• The Mighty Sarcastro

    I saw Ssmith’s comment and decided to investigate.

    510 Esplanade is owned by a Richard Levine.Robert T. Kenny, however, owns the property at 524 Esplanade and has since 1992.

    It took me all of 30 seconds to find this information on the Orleans Parish assessor’s site. So, my question is: Where did Jan Ramsey get her information that he rents the place at 510? Not that I’m entirely sympathetic to Kenny’s cause, but when a writer can’t check the facts on something that simple, it brings into question the rest of the article.

  • http://www.facebook.com/profile.php?id=100003365480641 Sarah Clare

    So sorry, I hear the cops in NO are  well, lets just say not quite on the ball, in Vegas a cop that acted that way would be looking for work, I know I worked with several, they understood they got to live in Vegas because tourist brought in cash, and as long as it wasn’t hurting anyone no crimes been broken. If it was to loud that cop should have gone in & told you to turn the music down  there’d been a complaint at which time it could have been settled with Chamber of Commerce or whatever board you folks have to oversee business disputes. My son & daughter-in-law love NO & hope to retire there, he is career military, if they keep acting this way in NO though they may decide to go back to Vegas.

  • http://www.facebook.com/profile.php?id=100003365480641 Sarah Clare

    Business is all about serving your customer base, THE CUSTOMERS ALWAYS RIGHT!!!! Please take note to comments here, and fact is NO is not known for being a sleepy little village, it is the  soul of the South so to speak, loud, proud & jazzin’ it up. 

  • MPW

    Having had problems with cops and neighbors bothering me about the parties in my yard I can attest that a cop NEEDS to have a decibel meter to prove that you are in violation. He can’t just guess based on his opinion. The problem there is, with New Orleans cops, if you even seem like you MIGHT stick up for yourself and the letter of the law, you’ll end up in OPP. You didn’t have to stop playing until the cop brought a decibel meter, because there’s a good chance he was wrong. But then you just aren’t allowed to open your mouth because so many local cops are bullies.

  • Velvethammerproductions

    I live in Sarasota Florida, home of one of the most noxious noise ordinances ever.  The same old story.  People with money move in near the clubs, want to shut the clubs down.  They pulled an ancient ordinance out of the closet and now after 10 p.m. the noise ordinance has just about eliminated outdoor live music in our city.  Once a vibrant tourist hub, now the city is dying, all to please the owners of the giant condos that front on the bay or on the keys. 
    Music is not noise.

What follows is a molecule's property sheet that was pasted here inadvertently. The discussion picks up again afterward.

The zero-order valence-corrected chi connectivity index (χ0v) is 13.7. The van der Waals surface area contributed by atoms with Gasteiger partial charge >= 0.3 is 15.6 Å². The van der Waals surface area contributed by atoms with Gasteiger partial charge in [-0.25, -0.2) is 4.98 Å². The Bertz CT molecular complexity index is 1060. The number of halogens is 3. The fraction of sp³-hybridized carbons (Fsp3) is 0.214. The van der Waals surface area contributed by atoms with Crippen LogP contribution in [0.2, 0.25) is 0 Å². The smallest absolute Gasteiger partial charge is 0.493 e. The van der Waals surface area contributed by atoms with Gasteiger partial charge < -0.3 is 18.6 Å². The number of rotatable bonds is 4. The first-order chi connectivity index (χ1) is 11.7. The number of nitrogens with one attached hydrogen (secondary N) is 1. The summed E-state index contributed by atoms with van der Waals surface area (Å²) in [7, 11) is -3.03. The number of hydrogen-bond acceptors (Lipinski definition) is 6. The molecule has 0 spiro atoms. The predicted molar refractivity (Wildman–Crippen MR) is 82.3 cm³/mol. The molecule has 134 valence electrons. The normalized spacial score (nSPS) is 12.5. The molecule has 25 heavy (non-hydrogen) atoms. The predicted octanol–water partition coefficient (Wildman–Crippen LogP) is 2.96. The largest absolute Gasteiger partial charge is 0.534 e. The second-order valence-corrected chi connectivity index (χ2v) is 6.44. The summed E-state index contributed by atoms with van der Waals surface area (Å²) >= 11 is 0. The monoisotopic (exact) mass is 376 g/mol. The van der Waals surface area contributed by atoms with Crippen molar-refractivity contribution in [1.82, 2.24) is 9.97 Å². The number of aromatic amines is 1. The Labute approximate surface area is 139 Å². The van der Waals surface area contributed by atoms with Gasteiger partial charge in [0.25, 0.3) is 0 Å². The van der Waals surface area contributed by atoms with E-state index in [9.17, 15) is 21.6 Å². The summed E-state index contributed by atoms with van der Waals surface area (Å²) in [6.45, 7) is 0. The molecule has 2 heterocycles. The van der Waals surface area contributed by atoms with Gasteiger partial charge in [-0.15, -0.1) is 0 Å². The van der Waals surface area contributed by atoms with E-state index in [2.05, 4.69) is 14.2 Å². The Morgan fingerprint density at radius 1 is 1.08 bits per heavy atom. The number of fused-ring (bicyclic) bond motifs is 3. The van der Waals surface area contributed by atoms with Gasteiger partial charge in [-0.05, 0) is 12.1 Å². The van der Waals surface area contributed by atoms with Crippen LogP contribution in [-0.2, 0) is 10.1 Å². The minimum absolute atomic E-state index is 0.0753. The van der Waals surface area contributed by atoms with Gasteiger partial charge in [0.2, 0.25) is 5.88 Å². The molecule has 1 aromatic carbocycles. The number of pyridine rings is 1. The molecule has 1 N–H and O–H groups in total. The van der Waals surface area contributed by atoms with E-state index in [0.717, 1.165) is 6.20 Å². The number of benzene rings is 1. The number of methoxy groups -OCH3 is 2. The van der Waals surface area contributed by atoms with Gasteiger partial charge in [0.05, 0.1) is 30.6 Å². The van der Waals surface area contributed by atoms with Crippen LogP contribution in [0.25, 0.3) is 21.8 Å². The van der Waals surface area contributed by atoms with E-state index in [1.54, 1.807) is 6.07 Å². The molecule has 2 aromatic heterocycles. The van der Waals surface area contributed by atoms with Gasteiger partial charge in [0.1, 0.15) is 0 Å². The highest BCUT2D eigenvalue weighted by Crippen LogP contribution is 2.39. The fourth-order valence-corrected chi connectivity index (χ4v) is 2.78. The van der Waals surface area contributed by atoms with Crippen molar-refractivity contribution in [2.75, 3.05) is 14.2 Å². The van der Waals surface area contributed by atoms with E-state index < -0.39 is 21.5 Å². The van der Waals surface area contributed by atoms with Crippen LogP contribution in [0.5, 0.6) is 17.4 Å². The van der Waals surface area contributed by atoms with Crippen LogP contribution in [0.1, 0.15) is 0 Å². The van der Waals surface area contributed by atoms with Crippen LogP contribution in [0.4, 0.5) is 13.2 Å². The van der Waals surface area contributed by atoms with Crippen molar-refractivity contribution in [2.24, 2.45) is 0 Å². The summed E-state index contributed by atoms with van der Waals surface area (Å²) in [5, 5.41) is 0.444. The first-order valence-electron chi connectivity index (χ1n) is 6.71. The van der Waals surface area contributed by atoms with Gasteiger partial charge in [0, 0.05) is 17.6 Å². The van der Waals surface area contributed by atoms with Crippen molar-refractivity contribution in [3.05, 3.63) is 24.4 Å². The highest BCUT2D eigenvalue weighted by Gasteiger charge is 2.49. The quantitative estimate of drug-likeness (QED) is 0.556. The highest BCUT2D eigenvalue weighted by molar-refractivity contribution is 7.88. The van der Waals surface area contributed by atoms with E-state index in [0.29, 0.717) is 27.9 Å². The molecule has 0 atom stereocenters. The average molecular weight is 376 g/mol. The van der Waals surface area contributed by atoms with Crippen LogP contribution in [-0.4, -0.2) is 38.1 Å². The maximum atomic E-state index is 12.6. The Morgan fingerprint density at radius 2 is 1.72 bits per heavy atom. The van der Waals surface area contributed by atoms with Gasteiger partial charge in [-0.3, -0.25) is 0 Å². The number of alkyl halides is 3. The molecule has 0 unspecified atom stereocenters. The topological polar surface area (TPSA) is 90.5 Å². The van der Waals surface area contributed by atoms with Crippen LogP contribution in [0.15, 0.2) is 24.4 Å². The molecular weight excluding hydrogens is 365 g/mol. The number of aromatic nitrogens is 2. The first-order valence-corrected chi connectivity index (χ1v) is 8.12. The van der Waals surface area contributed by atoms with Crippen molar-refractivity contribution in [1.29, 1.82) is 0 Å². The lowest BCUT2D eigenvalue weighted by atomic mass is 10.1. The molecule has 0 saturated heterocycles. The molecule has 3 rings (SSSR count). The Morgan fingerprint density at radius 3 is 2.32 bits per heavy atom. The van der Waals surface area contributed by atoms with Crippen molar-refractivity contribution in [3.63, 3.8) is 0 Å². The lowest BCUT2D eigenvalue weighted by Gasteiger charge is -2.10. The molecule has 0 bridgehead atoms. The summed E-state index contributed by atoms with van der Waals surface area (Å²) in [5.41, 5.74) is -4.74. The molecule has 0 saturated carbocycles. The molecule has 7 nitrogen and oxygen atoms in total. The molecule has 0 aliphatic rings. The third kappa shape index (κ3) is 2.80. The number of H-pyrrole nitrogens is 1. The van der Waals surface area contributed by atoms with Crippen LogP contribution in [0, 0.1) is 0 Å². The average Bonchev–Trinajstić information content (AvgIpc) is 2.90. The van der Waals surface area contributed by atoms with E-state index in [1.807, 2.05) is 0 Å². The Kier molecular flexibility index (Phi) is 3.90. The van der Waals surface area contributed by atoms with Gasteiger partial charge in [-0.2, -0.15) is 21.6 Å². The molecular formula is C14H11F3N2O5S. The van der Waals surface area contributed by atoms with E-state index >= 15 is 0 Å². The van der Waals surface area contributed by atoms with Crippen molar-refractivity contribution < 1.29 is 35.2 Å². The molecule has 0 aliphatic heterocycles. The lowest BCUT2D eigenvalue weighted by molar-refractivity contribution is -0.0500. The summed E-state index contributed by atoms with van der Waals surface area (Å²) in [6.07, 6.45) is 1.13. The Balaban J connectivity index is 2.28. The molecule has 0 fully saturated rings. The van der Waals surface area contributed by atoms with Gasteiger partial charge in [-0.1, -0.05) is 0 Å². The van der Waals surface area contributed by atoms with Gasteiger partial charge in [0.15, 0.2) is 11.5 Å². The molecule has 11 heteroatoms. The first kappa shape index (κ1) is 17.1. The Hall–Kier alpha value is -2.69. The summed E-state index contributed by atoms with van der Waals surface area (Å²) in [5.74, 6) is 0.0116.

• http://www.facebook.com/ellen.attar Ellen Howard Attar

    I agree with you. Years ago, I watched a few angry men shut down some of the best bars to hear music in the Treme. With the demise of those clubs we lost a rich piece of historical culture. Although Frenchman Street doesn’t have the history behind it, it has slowly grown to become the epicenter of a lively and exciting music culure and it would be a shame to lose it or to water it down. I wish them all the best of luck and hope they find a good team of lawyers.

  • http://twitter.com/npridoja Nathan

     Dude, just move uptown.  Or to Metairie.  Kenner’s nice this time of year.

  • Cacksacker

      If you can’t stand the noise in the Quarter or on Frenchmen Street, then you need to live elsewhere and quit your bitching. – that says it all.  There are places for people who don’t like music in their neighborhoods and those are called Lakeview, Mid-City etc. 

    Bully cops and anti music motherfuckers need to move or be moved.

  • SqDb

    Kill the music, you kill the city.  New Orleans has just a few things going for it.  Music is at the top of that list.  

    Thing is, the people making these complaints…picture this: they get clubs/music venues shut down.  Those areas stop being tourist destinations.  Businesses close.  No new businesses pop up.  Urban blight follows.  Like your neighborhood now, guy? 

    Cops have more important things to focus on right now.  Like the violent crime rate.  

    Loud music?  Please….

  • Suz4gal

    I totally agree with you Desier Galjour.  A corporation named G. Bryant was the first to start breaking up the old beautiful apartments and shoving the local families out.  This was in the ’60’s.  Now it is impossible to have locals live in the Quarter unless they are very rich.  Locals MAKE the City, and the police and the politicians just don’t get this.  Not even Landrieu.  Dr. Kenny should move to Lakeview or  to Mandeville.  Then his peace and quiet could be assured.

  • SqDb

    Ssmith?  Like Stuart Smith (Stag-Smith) in the article above? 

  • Guest

    If you don’t like the loud music or crowds, moving to FUCKING METAIRIE

  • Janramsey

    I did check the New Orleans property database and saw (before I wrote) that the property belongs to Robert Levine. Since Dr. Kenny was complaining about the BMC, I got my wires crossed and assumed he lived next door and was renting. My bad, and I apologize. No, Kenny lives three doors down at 524 Esplanade, and has lived there since 1992. In 1992 there was music at the BMC location as well as Check Point Charlie. Why is he only suing now after living there for 20 years? I promise you, there was a lot of noise coming from the BMC location as well as Check Point Charlie back then. You live in a neighborhood that has entertainment (the corner of Decatur and Esplanade is obviously zoned commercial, for entertainment), you’re going to hear some noise.

  • Sboogie

    Ok so we all agree that this guy is nuts.  What’s the next step?  What can be done?  A petition maybe?